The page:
# Why is using the arc length of a circle, $s$, equivalent to using the angle measure in radians, $\theta$, as the input of the trigonometric functions?

Upon introducing the idea of circular functions my textbook states:

We start at the point $$(1,0)$$ and measure an arc length $$s$$ along the circle. [...] Let the endpoint of this arc be at the point $$(x, y)$$. The circle is the unit circle - it has center at the origin and radius 1 unit (hence the name unit circle). Recall from algebra that the equation of this circle is: $$x^2 + y^2 =1$$

The radian measure of $$\theta$$ is related to the arc length $$s$$. For $$\theta$$ measured in radians, we know that $$s=r\theta$$. Here $$r=1$$, so $$s$$, which is measured in linear units such as inches or centimeters, is equal to $$\theta$$, measured in radians. Thus, the trigonometric functions of angle $$\theta$$ in radians found by choosing a point $$(x, y)$$ on the unit circle can be rewritten as functions of the arc length $$s$$, a real number. When interpreted this way, they are called circular functions. I have several questions regarding this:

1) The text points out that the arc length, $$s$$ is measured in linear units while the angle measure, $$\theta$$, is in radians. Clearly two different units of measurement, so how could the two unit types be used interchangeably as the inputs of the trigonometric functions, where, for example, $$\sin(s)= \sin(\theta)$$?

2) $$s=\theta$$ is derived from $$s=r\theta$$ (formula for calculating arc length) and the fact that a unit circle has a radius of $$1$$, $$r=1$$. However, if the unit circle is not used and the radius is no longer 1, then is the arc length, $$s$$, still equal to the angle measure $$\theta$$? How?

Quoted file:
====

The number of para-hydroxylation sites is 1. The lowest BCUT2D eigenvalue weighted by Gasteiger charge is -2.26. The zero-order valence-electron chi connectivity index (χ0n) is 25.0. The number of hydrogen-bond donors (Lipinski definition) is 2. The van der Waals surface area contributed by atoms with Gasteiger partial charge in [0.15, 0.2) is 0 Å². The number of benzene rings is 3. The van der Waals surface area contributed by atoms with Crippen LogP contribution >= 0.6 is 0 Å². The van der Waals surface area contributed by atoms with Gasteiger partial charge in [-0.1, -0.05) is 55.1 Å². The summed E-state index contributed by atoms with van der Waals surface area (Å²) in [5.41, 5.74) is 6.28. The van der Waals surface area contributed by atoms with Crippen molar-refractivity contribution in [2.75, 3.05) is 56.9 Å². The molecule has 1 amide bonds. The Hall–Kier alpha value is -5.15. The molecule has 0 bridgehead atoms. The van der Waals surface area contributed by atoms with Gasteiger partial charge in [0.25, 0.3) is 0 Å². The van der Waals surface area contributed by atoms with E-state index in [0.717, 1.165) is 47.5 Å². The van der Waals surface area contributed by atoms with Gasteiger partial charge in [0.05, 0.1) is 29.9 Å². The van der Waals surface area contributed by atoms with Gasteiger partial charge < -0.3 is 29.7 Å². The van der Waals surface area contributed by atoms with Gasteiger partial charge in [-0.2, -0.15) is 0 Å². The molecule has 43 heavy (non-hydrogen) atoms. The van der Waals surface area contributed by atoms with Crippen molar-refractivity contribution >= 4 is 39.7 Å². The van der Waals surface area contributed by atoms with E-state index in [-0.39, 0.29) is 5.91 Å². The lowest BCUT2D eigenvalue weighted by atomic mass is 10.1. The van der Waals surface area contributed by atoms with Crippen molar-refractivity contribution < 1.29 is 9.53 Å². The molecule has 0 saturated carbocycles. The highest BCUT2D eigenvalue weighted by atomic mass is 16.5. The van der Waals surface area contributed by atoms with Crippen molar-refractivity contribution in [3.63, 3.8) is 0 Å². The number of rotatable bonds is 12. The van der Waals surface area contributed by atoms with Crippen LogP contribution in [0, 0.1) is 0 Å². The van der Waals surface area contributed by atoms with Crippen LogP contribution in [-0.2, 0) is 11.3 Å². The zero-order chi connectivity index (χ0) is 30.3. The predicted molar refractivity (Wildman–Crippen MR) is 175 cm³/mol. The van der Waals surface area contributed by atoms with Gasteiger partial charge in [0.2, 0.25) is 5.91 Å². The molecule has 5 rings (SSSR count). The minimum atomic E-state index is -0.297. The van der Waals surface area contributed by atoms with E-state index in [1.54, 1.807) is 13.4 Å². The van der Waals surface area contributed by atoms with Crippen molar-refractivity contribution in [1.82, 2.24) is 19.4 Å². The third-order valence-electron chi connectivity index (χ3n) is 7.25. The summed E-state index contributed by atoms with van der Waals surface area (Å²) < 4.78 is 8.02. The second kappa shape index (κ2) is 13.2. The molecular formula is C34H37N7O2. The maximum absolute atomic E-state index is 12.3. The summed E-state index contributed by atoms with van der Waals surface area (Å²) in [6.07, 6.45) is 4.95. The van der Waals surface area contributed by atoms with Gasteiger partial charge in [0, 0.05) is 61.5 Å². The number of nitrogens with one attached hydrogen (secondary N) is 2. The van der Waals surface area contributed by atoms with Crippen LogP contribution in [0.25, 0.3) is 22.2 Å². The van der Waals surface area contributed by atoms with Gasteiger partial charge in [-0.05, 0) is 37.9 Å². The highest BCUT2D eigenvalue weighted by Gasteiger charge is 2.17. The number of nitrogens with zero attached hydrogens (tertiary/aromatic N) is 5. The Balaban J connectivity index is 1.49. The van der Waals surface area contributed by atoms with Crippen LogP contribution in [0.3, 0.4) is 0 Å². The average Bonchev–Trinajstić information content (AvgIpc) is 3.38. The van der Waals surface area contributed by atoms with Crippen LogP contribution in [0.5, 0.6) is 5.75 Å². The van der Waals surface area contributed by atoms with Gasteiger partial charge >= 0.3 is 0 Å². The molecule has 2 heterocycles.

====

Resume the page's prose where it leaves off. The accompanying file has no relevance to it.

3) Why not continue using angle measure in radians as the input for the trig. functions? Why use arc length instead?

• FYI: This answer illustrates how the sine and cosine values arise as power series of the arc-length value. – Blue Mar 5 '19 at 2:38

The radian measure of an angle is $$\frac{\text{length of arc}}{\text{radius of circle}}$$ which is dimensionless.
A central angle of $$\theta$$ radians in a circle of radius $$r$$ will cut off an arc of length $$r \theta$$. The $$\sin$$ of that angle is independent of $$r$$.
In the figure the circle has radius $$1$$, so the radian measure of the angle is numerically equal to the arclength. But it is the radian measure that is the argument you use when computing the $$\sin$$.
• If the radian measure is the argument for the trig functions, then why bother using the arc length as the argument and going through the point of showing that $s = \theta$? – Slecker Mar 5 '19 at 2:58
• You don't use the arc length, unless you happen to have or want to construct a unit circle on which to measure the arc length. I think the illustration in your book is subtly wrong. The point is $(\cos \theta, \sin \theta )$. Most students won't notice, but you read carefully enough to ask this good question. – Ethan Bolker Mar 5 '19 at 3:05